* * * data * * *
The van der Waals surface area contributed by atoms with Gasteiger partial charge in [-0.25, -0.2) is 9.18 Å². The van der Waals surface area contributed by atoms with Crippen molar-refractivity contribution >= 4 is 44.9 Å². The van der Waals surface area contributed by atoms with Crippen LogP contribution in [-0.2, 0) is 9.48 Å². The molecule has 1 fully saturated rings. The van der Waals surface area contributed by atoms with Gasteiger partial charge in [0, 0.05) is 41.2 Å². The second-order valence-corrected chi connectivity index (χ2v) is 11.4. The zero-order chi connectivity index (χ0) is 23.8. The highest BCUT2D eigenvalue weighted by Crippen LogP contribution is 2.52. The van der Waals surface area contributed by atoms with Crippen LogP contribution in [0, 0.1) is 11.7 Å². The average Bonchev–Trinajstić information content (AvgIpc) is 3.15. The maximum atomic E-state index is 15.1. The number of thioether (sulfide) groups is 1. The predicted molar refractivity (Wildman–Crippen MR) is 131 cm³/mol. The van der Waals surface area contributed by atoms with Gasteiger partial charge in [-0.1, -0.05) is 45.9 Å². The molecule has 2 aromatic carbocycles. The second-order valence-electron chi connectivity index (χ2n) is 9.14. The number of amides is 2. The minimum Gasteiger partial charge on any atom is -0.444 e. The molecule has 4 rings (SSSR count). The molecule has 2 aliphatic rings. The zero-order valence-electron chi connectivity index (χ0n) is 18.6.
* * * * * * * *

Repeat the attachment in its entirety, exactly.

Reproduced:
The van der Waals surface area contributed by atoms with Gasteiger partial charge in [-0.25, -0.2) is 9.18 Å². The van der Waals surface area contributed by atoms with Crippen molar-refractivity contribution >= 4 is 44.9 Å². The van der Waals surface area contributed by atoms with Crippen LogP contribution in [-0.2, 0) is 9.48 Å². The molecule has 1 fully saturated rings. The van der Waals surface area contributed by atoms with Gasteiger partial charge in [0, 0.05) is 41.2 Å². The second-order valence-corrected chi connectivity index (χ2v) is 11.4. The zero-order chi connectivity index (χ0) is 23.8. The highest BCUT2D eigenvalue weighted by Crippen LogP contribution is 2.52. The van der Waals surface area contributed by atoms with Crippen LogP contribution in [0, 0.1) is 11.7 Å². The average Bonchev–Trinajstić information content (AvgIpc) is 3.15. The maximum atomic E-state index is 15.1. The number of thioether (sulfide) groups is 1. The predicted molar refractivity (Wildman–Crippen MR) is 131 cm³/mol. The van der Waals surface area contributed by atoms with Gasteiger partial charge in [-0.1, -0.05) is 45.9 Å². The molecule has 2 aromatic carbocycles. The second-order valence-electron chi connectivity index (χ2n) is 9.14. The number of amides is 2. The minimum Gasteiger partial charge on any atom is -0.444 e. The molecule has 4 rings (SSSR count). The molecule has 2 aliphatic rings. The zero-order valence-electron chi connectivity index (χ0n) is 18.6.